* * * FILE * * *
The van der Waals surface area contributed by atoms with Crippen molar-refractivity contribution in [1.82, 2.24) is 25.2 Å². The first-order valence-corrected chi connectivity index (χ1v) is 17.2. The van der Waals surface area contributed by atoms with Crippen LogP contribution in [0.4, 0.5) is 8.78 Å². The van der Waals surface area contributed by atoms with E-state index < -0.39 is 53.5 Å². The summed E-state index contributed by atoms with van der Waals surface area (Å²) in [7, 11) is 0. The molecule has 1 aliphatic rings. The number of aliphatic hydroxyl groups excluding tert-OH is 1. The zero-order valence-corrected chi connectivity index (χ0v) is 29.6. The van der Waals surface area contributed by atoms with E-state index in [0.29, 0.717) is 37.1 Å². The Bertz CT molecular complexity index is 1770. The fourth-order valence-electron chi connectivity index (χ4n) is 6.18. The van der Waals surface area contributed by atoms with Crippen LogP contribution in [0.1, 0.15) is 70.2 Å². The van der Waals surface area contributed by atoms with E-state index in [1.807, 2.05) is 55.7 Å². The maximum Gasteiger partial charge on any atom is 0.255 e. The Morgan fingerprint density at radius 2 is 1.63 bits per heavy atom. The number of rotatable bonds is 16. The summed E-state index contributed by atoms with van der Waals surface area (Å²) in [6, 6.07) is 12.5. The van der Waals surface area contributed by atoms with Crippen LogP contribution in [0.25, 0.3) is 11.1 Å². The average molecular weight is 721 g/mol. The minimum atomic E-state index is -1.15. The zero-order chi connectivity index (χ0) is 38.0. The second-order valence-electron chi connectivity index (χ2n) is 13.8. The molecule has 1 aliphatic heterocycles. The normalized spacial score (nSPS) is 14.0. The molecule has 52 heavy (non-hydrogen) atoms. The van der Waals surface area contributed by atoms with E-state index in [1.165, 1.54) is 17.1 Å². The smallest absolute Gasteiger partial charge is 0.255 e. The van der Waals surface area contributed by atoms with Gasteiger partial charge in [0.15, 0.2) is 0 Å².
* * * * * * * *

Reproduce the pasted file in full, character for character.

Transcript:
The van der Waals surface area contributed by atoms with Crippen molar-refractivity contribution in [1.82, 2.24) is 25.2 Å². The first-order valence-corrected chi connectivity index (χ1v) is 17.2. The van der Waals surface area contributed by atoms with Crippen LogP contribution in [0.4, 0.5) is 8.78 Å². The van der Waals surface area contributed by atoms with E-state index < -0.39 is 53.5 Å². The summed E-state index contributed by atoms with van der Waals surface area (Å²) in [7, 11) is 0. The molecule has 1 aliphatic rings. The number of aliphatic hydroxyl groups excluding tert-OH is 1. The zero-order valence-corrected chi connectivity index (χ0v) is 29.6. The van der Waals surface area contributed by atoms with E-state index in [0.29, 0.717) is 37.1 Å². The Bertz CT molecular complexity index is 1770. The fourth-order valence-electron chi connectivity index (χ4n) is 6.18. The van der Waals surface area contributed by atoms with Crippen LogP contribution in [0.1, 0.15) is 70.2 Å². The van der Waals surface area contributed by atoms with E-state index in [1.807, 2.05) is 55.7 Å². The maximum Gasteiger partial charge on any atom is 0.255 e. The Morgan fingerprint density at radius 2 is 1.63 bits per heavy atom. The number of rotatable bonds is 16. The summed E-state index contributed by atoms with van der Waals surface area (Å²) in [6, 6.07) is 12.5. The van der Waals surface area contributed by atoms with Crippen LogP contribution in [0.25, 0.3) is 11.1 Å². The average molecular weight is 721 g/mol. The minimum atomic E-state index is -1.15. The zero-order chi connectivity index (χ0) is 38.0. The second-order valence-electron chi connectivity index (χ2n) is 13.8. The molecule has 1 aliphatic heterocycles. The normalized spacial score (nSPS) is 14.0. The molecule has 52 heavy (non-hydrogen) atoms. The van der Waals surface area contributed by atoms with E-state index in [1.165, 1.54) is 17.1 Å². The smallest absolute Gasteiger partial charge is 0.255 e. The van der Waals surface area contributed by atoms with Gasteiger partial charge in [0.15, 0.2) is 0 Å².